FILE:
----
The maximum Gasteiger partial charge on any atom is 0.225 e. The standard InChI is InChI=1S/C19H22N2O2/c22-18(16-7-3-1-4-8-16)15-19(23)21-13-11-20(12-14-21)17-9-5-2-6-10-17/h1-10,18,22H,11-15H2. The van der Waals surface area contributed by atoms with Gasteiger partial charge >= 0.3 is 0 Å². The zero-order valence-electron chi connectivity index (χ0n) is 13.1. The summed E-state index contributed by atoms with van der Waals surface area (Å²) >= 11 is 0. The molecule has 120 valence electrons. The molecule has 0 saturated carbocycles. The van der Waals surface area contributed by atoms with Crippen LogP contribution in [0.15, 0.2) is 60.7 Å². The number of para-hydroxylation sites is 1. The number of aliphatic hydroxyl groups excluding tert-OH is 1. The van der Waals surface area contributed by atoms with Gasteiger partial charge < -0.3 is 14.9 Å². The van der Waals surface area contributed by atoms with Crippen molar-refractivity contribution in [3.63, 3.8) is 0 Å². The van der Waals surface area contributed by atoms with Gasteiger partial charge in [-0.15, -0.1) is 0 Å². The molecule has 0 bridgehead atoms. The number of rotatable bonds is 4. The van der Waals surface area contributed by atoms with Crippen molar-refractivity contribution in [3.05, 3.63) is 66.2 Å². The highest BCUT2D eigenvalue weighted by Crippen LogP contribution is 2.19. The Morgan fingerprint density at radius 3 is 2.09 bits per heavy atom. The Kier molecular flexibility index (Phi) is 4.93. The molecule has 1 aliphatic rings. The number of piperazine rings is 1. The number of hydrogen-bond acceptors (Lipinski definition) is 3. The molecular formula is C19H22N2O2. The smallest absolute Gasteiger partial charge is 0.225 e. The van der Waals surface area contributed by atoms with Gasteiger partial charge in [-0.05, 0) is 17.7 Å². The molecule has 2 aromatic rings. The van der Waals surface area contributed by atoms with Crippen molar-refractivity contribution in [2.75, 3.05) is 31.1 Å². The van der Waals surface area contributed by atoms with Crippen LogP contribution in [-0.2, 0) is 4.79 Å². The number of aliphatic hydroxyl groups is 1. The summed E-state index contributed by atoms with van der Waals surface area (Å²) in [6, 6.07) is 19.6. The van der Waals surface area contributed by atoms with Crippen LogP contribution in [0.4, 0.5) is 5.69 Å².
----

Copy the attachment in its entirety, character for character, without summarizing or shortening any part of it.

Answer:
The maximum Gasteiger partial charge on any atom is 0.225 e. The standard InChI is InChI=1S/C19H22N2O2/c22-18(16-7-3-1-4-8-16)15-19(23)21-13-11-20(12-14-21)17-9-5-2-6-10-17/h1-10,18,22H,11-15H2. The van der Waals surface area contributed by atoms with Gasteiger partial charge >= 0.3 is 0 Å². The zero-order valence-electron chi connectivity index (χ0n) is 13.1. The summed E-state index contributed by atoms with van der Waals surface area (Å²) >= 11 is 0. The molecule has 120 valence electrons. The molecule has 0 saturated carbocycles. The van der Waals surface area contributed by atoms with Crippen LogP contribution in [0.15, 0.2) is 60.7 Å². The number of para-hydroxylation sites is 1. The number of aliphatic hydroxyl groups excluding tert-OH is 1. The van der Waals surface area contributed by atoms with Gasteiger partial charge < -0.3 is 14.9 Å². The van der Waals surface area contributed by atoms with Crippen molar-refractivity contribution in [3.63, 3.8) is 0 Å². The van der Waals surface area contributed by atoms with Gasteiger partial charge in [-0.15, -0.1) is 0 Å². The molecule has 0 bridgehead atoms. The number of rotatable bonds is 4. The van der Waals surface area contributed by atoms with Crippen molar-refractivity contribution in [3.05, 3.63) is 66.2 Å². The highest BCUT2D eigenvalue weighted by Crippen LogP contribution is 2.19. The Morgan fingerprint density at radius 3 is 2.09 bits per heavy atom. The Kier molecular flexibility index (Phi) is 4.93. The molecule has 1 aliphatic rings. The number of piperazine rings is 1. The number of hydrogen-bond acceptors (Lipinski definition) is 3. The molecular formula is C19H22N2O2. The smallest absolute Gasteiger partial charge is 0.225 e. The van der Waals surface area contributed by atoms with Gasteiger partial charge in [-0.05, 0) is 17.7 Å². The molecule has 2 aromatic rings. The van der Waals surface area contributed by atoms with Crippen molar-refractivity contribution in [2.75, 3.05) is 31.1 Å². The van der Waals surface area contributed by atoms with Crippen LogP contribution in [-0.2, 0) is 4.79 Å². The number of aliphatic hydroxyl groups is 1. The summed E-state index contributed by atoms with van der Waals surface area (Å²) in [6, 6.07) is 19.6. The van der Waals surface area contributed by atoms with Crippen LogP contribution in [0.4, 0.5) is 5.69 Å².